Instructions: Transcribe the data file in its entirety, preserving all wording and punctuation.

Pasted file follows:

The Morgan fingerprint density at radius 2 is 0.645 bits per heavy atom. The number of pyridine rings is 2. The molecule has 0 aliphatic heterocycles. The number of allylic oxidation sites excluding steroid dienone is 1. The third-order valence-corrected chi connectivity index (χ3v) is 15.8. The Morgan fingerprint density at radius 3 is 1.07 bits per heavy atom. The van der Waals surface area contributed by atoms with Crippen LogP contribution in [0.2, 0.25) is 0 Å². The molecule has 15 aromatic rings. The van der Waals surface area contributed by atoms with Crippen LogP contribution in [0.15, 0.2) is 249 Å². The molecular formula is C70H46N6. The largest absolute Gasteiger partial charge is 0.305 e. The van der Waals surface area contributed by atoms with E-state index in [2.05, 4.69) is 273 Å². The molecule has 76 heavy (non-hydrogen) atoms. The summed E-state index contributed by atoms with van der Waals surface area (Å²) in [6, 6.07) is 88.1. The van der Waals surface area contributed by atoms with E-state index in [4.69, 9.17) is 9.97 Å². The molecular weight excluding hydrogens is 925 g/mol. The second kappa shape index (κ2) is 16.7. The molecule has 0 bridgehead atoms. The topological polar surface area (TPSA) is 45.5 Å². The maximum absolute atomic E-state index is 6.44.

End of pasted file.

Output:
The Morgan fingerprint density at radius 2 is 0.645 bits per heavy atom. The number of pyridine rings is 2. The molecule has 0 aliphatic heterocycles. The number of allylic oxidation sites excluding steroid dienone is 1. The third-order valence-corrected chi connectivity index (χ3v) is 15.8. The Morgan fingerprint density at radius 3 is 1.07 bits per heavy atom. The van der Waals surface area contributed by atoms with Crippen LogP contribution in [0.2, 0.25) is 0 Å². The molecule has 15 aromatic rings. The van der Waals surface area contributed by atoms with Crippen LogP contribution in [0.15, 0.2) is 249 Å². The molecular formula is C70H46N6. The largest absolute Gasteiger partial charge is 0.305 e. The van der Waals surface area contributed by atoms with E-state index in [2.05, 4.69) is 273 Å². The molecule has 76 heavy (non-hydrogen) atoms. The summed E-state index contributed by atoms with van der Waals surface area (Å²) in [6, 6.07) is 88.1. The van der Waals surface area contributed by atoms with E-state index in [4.69, 9.17) is 9.97 Å². The molecular weight excluding hydrogens is 925 g/mol. The second kappa shape index (κ2) is 16.7. The molecule has 0 bridgehead atoms. The topological polar surface area (TPSA) is 45.5 Å². The maximum absolute atomic E-state index is 6.44.